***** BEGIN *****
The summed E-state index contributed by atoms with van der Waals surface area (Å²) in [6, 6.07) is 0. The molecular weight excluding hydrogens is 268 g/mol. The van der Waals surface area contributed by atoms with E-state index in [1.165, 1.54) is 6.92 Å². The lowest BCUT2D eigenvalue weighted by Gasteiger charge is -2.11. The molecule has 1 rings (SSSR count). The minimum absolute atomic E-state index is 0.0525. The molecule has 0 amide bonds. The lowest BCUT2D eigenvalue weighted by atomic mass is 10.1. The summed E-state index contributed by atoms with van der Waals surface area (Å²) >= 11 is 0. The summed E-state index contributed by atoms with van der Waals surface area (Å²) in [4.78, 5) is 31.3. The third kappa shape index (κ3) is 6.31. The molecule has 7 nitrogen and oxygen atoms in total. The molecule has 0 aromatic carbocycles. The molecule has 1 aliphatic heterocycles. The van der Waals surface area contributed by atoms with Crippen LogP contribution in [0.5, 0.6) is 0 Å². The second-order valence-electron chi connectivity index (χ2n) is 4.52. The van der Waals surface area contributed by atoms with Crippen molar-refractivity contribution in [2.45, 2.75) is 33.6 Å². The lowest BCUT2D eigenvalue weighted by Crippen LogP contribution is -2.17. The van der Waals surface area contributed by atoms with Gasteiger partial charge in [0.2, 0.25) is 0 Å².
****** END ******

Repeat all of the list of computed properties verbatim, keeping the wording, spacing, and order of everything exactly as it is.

The summed E-state index contributed by atoms with van der Waals surface area (Å²) in [6, 6.07) is 0. The molecular weight excluding hydrogens is 268 g/mol. The van der Waals surface area contributed by atoms with E-state index in [1.165, 1.54) is 6.92 Å². The lowest BCUT2D eigenvalue weighted by Gasteiger charge is -2.11. The molecule has 1 rings (SSSR count). The minimum absolute atomic E-state index is 0.0525. The molecule has 0 amide bonds. The lowest BCUT2D eigenvalue weighted by atomic mass is 10.1. The summed E-state index contributed by atoms with van der Waals surface area (Å²) >= 11 is 0. The summed E-state index contributed by atoms with van der Waals surface area (Å²) in [4.78, 5) is 31.3. The third kappa shape index (κ3) is 6.31. The molecule has 7 nitrogen and oxygen atoms in total. The molecule has 0 aromatic carbocycles. The molecule has 1 aliphatic heterocycles. The van der Waals surface area contributed by atoms with Crippen LogP contribution in [0.5, 0.6) is 0 Å². The second-order valence-electron chi connectivity index (χ2n) is 4.52. The van der Waals surface area contributed by atoms with Crippen molar-refractivity contribution in [2.45, 2.75) is 33.6 Å². The lowest BCUT2D eigenvalue weighted by Crippen LogP contribution is -2.17. The van der Waals surface area contributed by atoms with Gasteiger partial charge in [0.2, 0.25) is 0 Å².